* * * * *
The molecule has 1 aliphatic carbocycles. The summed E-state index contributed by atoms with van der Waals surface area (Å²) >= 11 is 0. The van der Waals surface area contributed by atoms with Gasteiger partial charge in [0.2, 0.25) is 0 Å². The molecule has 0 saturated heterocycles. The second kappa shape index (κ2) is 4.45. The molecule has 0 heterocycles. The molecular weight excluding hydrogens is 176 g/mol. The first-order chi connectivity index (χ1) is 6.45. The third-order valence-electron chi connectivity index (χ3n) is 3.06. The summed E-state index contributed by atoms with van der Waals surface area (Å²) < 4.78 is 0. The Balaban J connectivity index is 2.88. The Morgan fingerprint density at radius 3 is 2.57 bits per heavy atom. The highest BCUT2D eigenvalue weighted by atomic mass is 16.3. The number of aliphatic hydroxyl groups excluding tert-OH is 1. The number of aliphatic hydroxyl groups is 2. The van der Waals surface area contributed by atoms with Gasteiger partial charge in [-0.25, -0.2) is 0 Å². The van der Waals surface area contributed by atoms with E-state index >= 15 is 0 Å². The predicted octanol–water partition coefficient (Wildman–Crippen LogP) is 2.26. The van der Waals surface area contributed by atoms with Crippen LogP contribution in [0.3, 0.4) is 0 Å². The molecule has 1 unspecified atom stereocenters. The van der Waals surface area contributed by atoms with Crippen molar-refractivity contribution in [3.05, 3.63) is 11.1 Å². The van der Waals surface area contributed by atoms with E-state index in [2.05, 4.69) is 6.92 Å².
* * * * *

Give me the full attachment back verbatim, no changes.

The molecule has 1 aliphatic carbocycles. The summed E-state index contributed by atoms with van der Waals surface area (Å²) >= 11 is 0. The van der Waals surface area contributed by atoms with Gasteiger partial charge in [0.2, 0.25) is 0 Å². The molecule has 0 saturated heterocycles. The second kappa shape index (κ2) is 4.45. The molecule has 0 heterocycles. The molecular weight excluding hydrogens is 176 g/mol. The first-order chi connectivity index (χ1) is 6.45. The third-order valence-electron chi connectivity index (χ3n) is 3.06. The summed E-state index contributed by atoms with van der Waals surface area (Å²) < 4.78 is 0. The Balaban J connectivity index is 2.88. The Morgan fingerprint density at radius 3 is 2.57 bits per heavy atom. The highest BCUT2D eigenvalue weighted by atomic mass is 16.3. The number of aliphatic hydroxyl groups excluding tert-OH is 1. The number of aliphatic hydroxyl groups is 2. The van der Waals surface area contributed by atoms with Gasteiger partial charge in [-0.25, -0.2) is 0 Å². The van der Waals surface area contributed by atoms with E-state index >= 15 is 0 Å². The predicted octanol–water partition coefficient (Wildman–Crippen LogP) is 2.26. The van der Waals surface area contributed by atoms with Crippen LogP contribution in [0.3, 0.4) is 0 Å². The molecule has 1 unspecified atom stereocenters. The van der Waals surface area contributed by atoms with Crippen molar-refractivity contribution in [3.05, 3.63) is 11.1 Å². The van der Waals surface area contributed by atoms with E-state index in [2.05, 4.69) is 6.92 Å².